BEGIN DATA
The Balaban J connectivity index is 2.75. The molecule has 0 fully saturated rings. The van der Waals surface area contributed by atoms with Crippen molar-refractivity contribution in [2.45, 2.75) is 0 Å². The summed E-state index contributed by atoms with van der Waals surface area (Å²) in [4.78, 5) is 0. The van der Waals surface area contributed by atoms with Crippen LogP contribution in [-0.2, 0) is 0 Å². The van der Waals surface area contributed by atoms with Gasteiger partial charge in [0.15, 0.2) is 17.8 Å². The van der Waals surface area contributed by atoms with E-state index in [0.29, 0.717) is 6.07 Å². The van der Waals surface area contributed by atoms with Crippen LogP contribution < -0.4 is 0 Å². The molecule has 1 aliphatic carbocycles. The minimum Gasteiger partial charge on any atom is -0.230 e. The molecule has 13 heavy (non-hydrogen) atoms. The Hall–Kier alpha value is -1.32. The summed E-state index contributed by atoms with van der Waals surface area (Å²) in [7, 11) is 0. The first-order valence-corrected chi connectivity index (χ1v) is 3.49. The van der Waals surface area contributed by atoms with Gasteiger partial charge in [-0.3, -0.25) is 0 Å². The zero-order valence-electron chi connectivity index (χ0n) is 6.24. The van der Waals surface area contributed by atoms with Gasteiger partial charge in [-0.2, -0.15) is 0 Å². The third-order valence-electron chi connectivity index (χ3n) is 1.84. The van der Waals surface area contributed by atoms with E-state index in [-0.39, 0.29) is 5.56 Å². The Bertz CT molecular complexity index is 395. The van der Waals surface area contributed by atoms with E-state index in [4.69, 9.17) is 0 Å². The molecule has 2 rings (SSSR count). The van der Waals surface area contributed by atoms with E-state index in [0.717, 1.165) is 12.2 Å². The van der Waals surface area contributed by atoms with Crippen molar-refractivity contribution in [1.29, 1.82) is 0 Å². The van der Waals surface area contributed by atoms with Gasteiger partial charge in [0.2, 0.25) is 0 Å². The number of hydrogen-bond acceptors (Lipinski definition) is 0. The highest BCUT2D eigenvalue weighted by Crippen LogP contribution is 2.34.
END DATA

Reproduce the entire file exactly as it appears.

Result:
The Balaban J connectivity index is 2.75. The molecule has 0 fully saturated rings. The van der Waals surface area contributed by atoms with Crippen molar-refractivity contribution in [2.45, 2.75) is 0 Å². The summed E-state index contributed by atoms with van der Waals surface area (Å²) in [4.78, 5) is 0. The van der Waals surface area contributed by atoms with Crippen LogP contribution in [-0.2, 0) is 0 Å². The van der Waals surface area contributed by atoms with Gasteiger partial charge in [0.15, 0.2) is 17.8 Å². The van der Waals surface area contributed by atoms with E-state index in [0.29, 0.717) is 6.07 Å². The van der Waals surface area contributed by atoms with Crippen LogP contribution < -0.4 is 0 Å². The molecule has 1 aliphatic carbocycles. The minimum Gasteiger partial charge on any atom is -0.230 e. The molecule has 13 heavy (non-hydrogen) atoms. The Hall–Kier alpha value is -1.32. The summed E-state index contributed by atoms with van der Waals surface area (Å²) in [7, 11) is 0. The first-order valence-corrected chi connectivity index (χ1v) is 3.49. The van der Waals surface area contributed by atoms with Gasteiger partial charge in [-0.3, -0.25) is 0 Å². The zero-order valence-electron chi connectivity index (χ0n) is 6.24. The van der Waals surface area contributed by atoms with Gasteiger partial charge in [-0.2, -0.15) is 0 Å². The third-order valence-electron chi connectivity index (χ3n) is 1.84. The van der Waals surface area contributed by atoms with E-state index in [-0.39, 0.29) is 5.56 Å². The Bertz CT molecular complexity index is 395. The van der Waals surface area contributed by atoms with E-state index in [4.69, 9.17) is 0 Å². The molecule has 2 rings (SSSR count). The van der Waals surface area contributed by atoms with E-state index in [0.717, 1.165) is 12.2 Å². The van der Waals surface area contributed by atoms with Crippen molar-refractivity contribution in [1.29, 1.82) is 0 Å². The van der Waals surface area contributed by atoms with Gasteiger partial charge in [0.2, 0.25) is 0 Å². The number of hydrogen-bond acceptors (Lipinski definition) is 0. The highest BCUT2D eigenvalue weighted by Crippen LogP contribution is 2.34.